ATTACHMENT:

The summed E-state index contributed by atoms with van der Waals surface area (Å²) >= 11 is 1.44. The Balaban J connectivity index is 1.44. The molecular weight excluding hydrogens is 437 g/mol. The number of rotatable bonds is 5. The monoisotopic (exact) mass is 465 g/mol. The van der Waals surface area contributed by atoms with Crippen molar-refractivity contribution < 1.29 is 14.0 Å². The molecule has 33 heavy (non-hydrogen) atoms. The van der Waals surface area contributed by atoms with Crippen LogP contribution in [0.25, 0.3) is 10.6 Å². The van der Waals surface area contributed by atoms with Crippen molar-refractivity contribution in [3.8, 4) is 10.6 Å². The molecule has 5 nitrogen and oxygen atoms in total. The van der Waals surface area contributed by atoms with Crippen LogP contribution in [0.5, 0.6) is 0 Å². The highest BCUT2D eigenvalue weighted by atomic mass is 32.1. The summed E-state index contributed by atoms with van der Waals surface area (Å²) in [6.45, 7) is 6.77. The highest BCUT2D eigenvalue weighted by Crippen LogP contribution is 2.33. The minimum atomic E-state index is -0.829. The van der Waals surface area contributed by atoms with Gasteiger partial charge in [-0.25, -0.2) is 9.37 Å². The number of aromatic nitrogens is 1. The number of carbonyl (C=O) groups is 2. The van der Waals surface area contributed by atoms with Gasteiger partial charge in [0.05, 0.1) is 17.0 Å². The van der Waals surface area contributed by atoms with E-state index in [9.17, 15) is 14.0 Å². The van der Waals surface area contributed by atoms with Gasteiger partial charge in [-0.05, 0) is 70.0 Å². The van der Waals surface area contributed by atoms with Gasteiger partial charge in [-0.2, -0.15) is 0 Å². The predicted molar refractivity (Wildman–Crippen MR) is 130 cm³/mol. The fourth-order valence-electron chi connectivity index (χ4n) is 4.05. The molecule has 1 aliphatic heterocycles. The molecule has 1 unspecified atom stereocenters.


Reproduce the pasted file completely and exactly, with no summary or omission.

The summed E-state index contributed by atoms with van der Waals surface area (Å²) >= 11 is 1.44. The Balaban J connectivity index is 1.44. The molecular weight excluding hydrogens is 437 g/mol. The number of rotatable bonds is 5. The monoisotopic (exact) mass is 465 g/mol. The van der Waals surface area contributed by atoms with Crippen molar-refractivity contribution < 1.29 is 14.0 Å². The molecule has 33 heavy (non-hydrogen) atoms. The van der Waals surface area contributed by atoms with Crippen LogP contribution in [0.25, 0.3) is 10.6 Å². The van der Waals surface area contributed by atoms with Crippen molar-refractivity contribution in [3.8, 4) is 10.6 Å². The molecule has 5 nitrogen and oxygen atoms in total. The van der Waals surface area contributed by atoms with Crippen LogP contribution in [0.5, 0.6) is 0 Å². The highest BCUT2D eigenvalue weighted by atomic mass is 32.1. The summed E-state index contributed by atoms with van der Waals surface area (Å²) in [6.45, 7) is 6.77. The highest BCUT2D eigenvalue weighted by Crippen LogP contribution is 2.33. The minimum atomic E-state index is -0.829. The van der Waals surface area contributed by atoms with Gasteiger partial charge in [-0.25, -0.2) is 9.37 Å². The number of aromatic nitrogens is 1. The number of carbonyl (C=O) groups is 2. The van der Waals surface area contributed by atoms with Gasteiger partial charge in [0.05, 0.1) is 17.0 Å². The van der Waals surface area contributed by atoms with E-state index in [9.17, 15) is 14.0 Å². The van der Waals surface area contributed by atoms with Gasteiger partial charge in [-0.05, 0) is 70.0 Å². The van der Waals surface area contributed by atoms with Gasteiger partial charge in [-0.2, -0.15) is 0 Å². The predicted molar refractivity (Wildman–Crippen MR) is 130 cm³/mol. The fourth-order valence-electron chi connectivity index (χ4n) is 4.05. The molecule has 1 aliphatic heterocycles. The molecule has 1 unspecified atom stereocenters.